Monday, May 10, 2010

Week 1 Report: Cultural and Grammatical Differences


While we went out with our new Japanese friends, we took the opportunity to speak with them about the use of English in their everyday conversations in Japanese. Dan asked his language partner and his language partner’s friends how often they use English-based words such as kurasu as opposed to jugyou. Resultantly, many Japanese people are not aware that many English inspired katakana words like ‘tenisu’ are in fact near direct transcriptions from Japanese to English. Apparently students who are majoring in English literature/language are the only ones aware of this fact. For example, Dan was often asked by a few Japanese students who were not majoring in English whether or not some familiar Japanese words in fact originated from English. They also are the kind of people who would normally use these English inspired words in their everyday speech. One of the reasons for this is that they see the connection between using these English-based katakana words and, at the same time, they are effectively practicing their English language skills. It also seemed that some Japanese people we met jokingly accused their friends that were majoring in English of pretentiousness because of their constant use of these relatively foreign words.

We think that young Japanese people refrain from using katakana-based words that have traditional Japanese counterparts not because they care about preserving Japanese tradition, instead, it is simply a matter of convenience and underexposure to such English-based words. Also lack of katakana usage might be a result from the fear of their friends misunderstanding or not knowing the meaning of such words. In general, it is safer to use an old, but widely-known, word in comparison to a relatively new and unknown one. In fact, it seems that Japanese people with less formal education, such as shop attendants or kitchen staff, are less likely to know any English words at all, even lacking the knowledge of many English-based katakana words. Clearly it would be highly inconvenient for university students who are aware of such words to use them in an everyday setting if they are to communicate effectively with regular Japanese people.

In addition, the use of English words without prepositions is viewed as being cool because of its simplicity among Japanese youth. For example:

In this picture, the sign says “Enjoy beautiful life” in English while the Japanese reads: 「うつくしく輝く楽しい人生を!」Literally it offering a “happy, beautiful, and socially rich life.” It is a clever usage of the double meanings of the words うつくしく, 輝く, and楽しい. It is easy to see how these lush, overly descriptive Japanese words could lose their meaning when translated into English. “Enjoy beautiful life” is an almost painful abbreviation of the Japanese phrase. When Dan asked his Japanese conversation partner けいた what he thought of the poor English translation, he said that short English phrases, devoid of unnecessary grammar particles, is “the coolest.” He also said that if the sign had been corrected to say “Enjoy a beautiful life” or “Have a beautiful life” it would lose much of its appeal as an advertisement. In addition, these shortened, much simpler English phrases have the appeal to attract foreigners or anyone who is familiar with the English language. Thus although native English speakers may laugh at such blunt grammar mistakes, they do not realize the deep meanings carried by its Japanese translation, namely informing the reader that their beauty school is offering you a rich, fulfilling and “beautiful” life.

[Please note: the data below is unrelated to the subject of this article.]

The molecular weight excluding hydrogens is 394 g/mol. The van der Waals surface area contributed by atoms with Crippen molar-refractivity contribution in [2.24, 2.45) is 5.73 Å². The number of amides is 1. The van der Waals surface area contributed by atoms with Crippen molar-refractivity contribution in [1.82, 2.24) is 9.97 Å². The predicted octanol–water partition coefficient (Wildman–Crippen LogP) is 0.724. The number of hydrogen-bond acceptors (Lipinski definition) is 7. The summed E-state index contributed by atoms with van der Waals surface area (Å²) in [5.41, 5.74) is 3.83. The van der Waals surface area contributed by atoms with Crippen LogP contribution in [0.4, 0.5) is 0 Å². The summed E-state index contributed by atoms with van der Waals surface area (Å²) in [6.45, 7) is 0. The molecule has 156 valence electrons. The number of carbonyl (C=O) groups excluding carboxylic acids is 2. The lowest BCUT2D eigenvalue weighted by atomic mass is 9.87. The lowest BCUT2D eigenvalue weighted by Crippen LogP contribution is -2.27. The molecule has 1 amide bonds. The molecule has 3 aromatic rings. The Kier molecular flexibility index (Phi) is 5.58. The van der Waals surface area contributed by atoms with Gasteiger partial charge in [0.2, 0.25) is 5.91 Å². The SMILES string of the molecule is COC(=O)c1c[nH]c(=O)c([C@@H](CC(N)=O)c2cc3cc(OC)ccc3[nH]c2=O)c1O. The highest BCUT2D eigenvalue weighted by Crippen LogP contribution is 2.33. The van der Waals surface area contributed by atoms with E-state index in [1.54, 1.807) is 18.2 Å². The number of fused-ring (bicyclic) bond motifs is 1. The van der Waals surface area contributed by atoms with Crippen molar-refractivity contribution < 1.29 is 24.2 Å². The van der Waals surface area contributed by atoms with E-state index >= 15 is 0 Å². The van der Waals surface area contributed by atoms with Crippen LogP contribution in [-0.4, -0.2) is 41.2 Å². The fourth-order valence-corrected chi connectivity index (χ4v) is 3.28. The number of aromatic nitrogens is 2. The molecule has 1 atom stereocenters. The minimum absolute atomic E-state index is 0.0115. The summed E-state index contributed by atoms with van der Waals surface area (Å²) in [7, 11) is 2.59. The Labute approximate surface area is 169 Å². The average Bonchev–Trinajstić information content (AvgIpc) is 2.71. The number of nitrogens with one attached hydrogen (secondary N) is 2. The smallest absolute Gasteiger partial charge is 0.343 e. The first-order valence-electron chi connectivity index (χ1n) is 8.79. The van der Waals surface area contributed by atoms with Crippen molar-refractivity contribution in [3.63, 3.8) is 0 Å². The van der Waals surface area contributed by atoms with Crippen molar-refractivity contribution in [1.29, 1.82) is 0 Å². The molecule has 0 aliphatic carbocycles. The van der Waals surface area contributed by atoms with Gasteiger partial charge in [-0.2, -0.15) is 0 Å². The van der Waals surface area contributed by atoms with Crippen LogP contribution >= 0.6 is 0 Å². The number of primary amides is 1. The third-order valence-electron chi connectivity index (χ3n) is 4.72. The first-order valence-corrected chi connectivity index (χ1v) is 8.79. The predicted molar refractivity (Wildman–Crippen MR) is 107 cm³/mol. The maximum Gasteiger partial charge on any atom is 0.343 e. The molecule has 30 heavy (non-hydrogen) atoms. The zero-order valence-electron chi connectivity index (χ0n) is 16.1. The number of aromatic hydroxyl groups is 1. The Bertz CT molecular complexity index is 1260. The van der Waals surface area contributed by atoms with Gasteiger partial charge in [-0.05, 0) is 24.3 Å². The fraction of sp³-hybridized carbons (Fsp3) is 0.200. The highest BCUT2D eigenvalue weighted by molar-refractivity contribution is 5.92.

This is simply a blatant grammar mistake that is most likely supposed to say: “Please ask for permission before taking pictures.” We found it inside a small toy shop on one of the top floors of an Akihabara department building. This suggests that our theory of smaller shops having more Engrish may be correct.

The Engrish on this menu is simply the result of a direct and literal Japanese to English translation. In the first sentence: “Please choose the commodity in the menu seat”, the final word “seat” should be “sheet” as the Japanese above states. Also, the correct translation of this sentence would be “Please choose the commodity FROM the menu.” Although the word “commodity” is rarely seen in English-speaking restaraunts, this is a literal translation of the Japanese word 商品which is an extremely polite word for the items on a menu. Also, in Japanese one would usually choose items “from within the menu” (この中から) which explains the mistranslation of メニューで into “choose the commodity IN the menu” when it clearly should be “from the menu.” Additionally, the sentence: “Please buy the meal ticket by the ticket vending machine in the inside of a store when the menu is decided” would be properly interpreted as: “Please buy a meal ticket from the ticket vending machine inside the store when you have decided on a menu item.” The phrase “by the ticket machine” is an English grammar mistake resulting from the Japanese particle にてand its meaning of “location”. This exceedingly polite particle has simply been recklessly translated into a sentence that seems to say that you can buy a ticket from a place “by” the vending machine, and not from the vending machine itself. This is simply a misunderstanding by the author of this sign of how the particle にてtranslates into English. The final sentence, “Our shop cannot use the credit card” simply states that the shop cannot accept credit cards. This is most likely from an awkward translation of 利用meaning “use,” which could have been more eloquently translated into “accept.”

- Daniel and Carolynn

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